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Background: Although the associations between obesity, glucose variability (GV), and Intensive Care Unit (ICU) mortality have been studied extensively, whether age moderates these associations is not well understood. Materials and methods: The medical records of 1062 patients, who were admitted into ICU at Sir Run Run Shaw Hospital (Zhejiang, China), were studied. Logistic regression was used to test the associations between obesity, GV, and ICU mortality. Furthermore, the moderation effect of age was tested. Results: After controlling for covariates, the underweight group had the highest odds of death (OR 2.38, 95% CI 1.43–3.95, p < 0.001) in comparison with the control group (overweight). However, normal weight (OR 1.29, 95% CI 0.88–1.89, p = 0.185) and obese (OR 1.08, 95% CI 0.61–1.90, p = 0.790) groups had similar odds of death, compared to the overweight group. Age significantly moderated the association between obesity and mortality, where being overweight was more advantageous than being normal weight in older adults (B = 0.03, SE = 0.01, OR 1.03, 95% CI 1.001–1.06, p = 0.045). Meanwhile, higher GV predicted greater mortality in adjusted models (OR 1.23, 95% CI 1.06–1.42, p = 0.005). We also found an interaction between age and GV (B = − 0.01, SE = 0.01, OR 0.99, 95% CI 0.98–0.999, p = 0.025), which suggested that the association between GV and mortality becomes weaker with increasing age. Conclusions: With increasing age, the association between BMI and mortality becomes stronger and the association between glucose variability and mortality becomes weaker. Future studies should investigate the underlying mechanisms of such phenomenon and the causal relationship between obesity, GV, and ICU mortality.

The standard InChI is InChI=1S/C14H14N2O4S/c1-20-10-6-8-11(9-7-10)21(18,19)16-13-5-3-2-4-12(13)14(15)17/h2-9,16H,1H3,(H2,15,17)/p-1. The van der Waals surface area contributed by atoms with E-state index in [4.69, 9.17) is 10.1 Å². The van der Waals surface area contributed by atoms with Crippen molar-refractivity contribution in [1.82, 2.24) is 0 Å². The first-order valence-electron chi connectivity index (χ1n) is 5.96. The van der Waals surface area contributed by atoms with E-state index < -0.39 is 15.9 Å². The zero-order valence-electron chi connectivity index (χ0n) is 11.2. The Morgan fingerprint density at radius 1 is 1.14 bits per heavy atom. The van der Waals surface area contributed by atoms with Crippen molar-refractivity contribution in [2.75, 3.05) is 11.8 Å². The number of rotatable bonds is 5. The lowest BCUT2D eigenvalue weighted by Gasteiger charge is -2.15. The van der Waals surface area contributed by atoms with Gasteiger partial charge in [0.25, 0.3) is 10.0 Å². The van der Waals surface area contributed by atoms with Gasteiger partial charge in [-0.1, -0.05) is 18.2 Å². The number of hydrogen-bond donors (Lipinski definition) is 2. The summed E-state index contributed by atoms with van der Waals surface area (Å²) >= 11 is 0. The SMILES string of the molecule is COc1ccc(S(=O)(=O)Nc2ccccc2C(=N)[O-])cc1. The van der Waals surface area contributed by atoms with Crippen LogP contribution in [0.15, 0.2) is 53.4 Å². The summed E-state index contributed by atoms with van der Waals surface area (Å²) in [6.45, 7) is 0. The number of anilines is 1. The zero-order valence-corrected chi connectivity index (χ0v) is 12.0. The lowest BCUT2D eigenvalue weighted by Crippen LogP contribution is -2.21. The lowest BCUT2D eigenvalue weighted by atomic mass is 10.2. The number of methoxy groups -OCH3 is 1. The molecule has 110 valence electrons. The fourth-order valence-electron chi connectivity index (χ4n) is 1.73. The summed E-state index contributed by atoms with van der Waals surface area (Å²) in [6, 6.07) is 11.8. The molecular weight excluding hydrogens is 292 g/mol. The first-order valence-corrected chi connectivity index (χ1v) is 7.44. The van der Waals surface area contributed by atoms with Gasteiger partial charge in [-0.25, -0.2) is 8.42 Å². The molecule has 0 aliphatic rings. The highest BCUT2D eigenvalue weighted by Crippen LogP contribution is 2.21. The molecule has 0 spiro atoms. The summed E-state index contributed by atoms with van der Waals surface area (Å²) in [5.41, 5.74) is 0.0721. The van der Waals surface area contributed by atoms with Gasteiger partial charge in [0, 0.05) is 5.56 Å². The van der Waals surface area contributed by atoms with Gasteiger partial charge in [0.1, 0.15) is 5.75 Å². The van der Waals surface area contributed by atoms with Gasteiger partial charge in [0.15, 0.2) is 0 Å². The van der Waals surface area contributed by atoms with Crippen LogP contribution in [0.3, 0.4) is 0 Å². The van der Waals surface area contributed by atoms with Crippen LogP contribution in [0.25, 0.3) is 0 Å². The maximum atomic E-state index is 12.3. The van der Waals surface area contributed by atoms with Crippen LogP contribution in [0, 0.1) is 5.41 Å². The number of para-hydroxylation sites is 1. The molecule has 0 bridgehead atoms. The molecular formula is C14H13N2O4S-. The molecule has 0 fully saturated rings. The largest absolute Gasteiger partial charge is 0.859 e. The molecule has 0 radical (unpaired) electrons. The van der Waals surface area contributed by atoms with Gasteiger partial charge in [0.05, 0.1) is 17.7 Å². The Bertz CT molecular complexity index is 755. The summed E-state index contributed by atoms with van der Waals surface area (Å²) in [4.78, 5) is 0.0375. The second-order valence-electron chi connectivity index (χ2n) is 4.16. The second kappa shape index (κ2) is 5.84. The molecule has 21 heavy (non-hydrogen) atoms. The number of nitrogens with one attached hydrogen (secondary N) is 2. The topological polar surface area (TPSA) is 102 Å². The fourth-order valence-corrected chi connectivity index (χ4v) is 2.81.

Lu, L., Lu, Y., Gao, C., & Zhang, N. (2021). Age moderates the relationships between obesity, glucose variability, and intensive care unit mortality: a retrospective cohort study. Journal of Intensive Care, 9(1). https://doi.org/10.1186/s40560-021-00582-4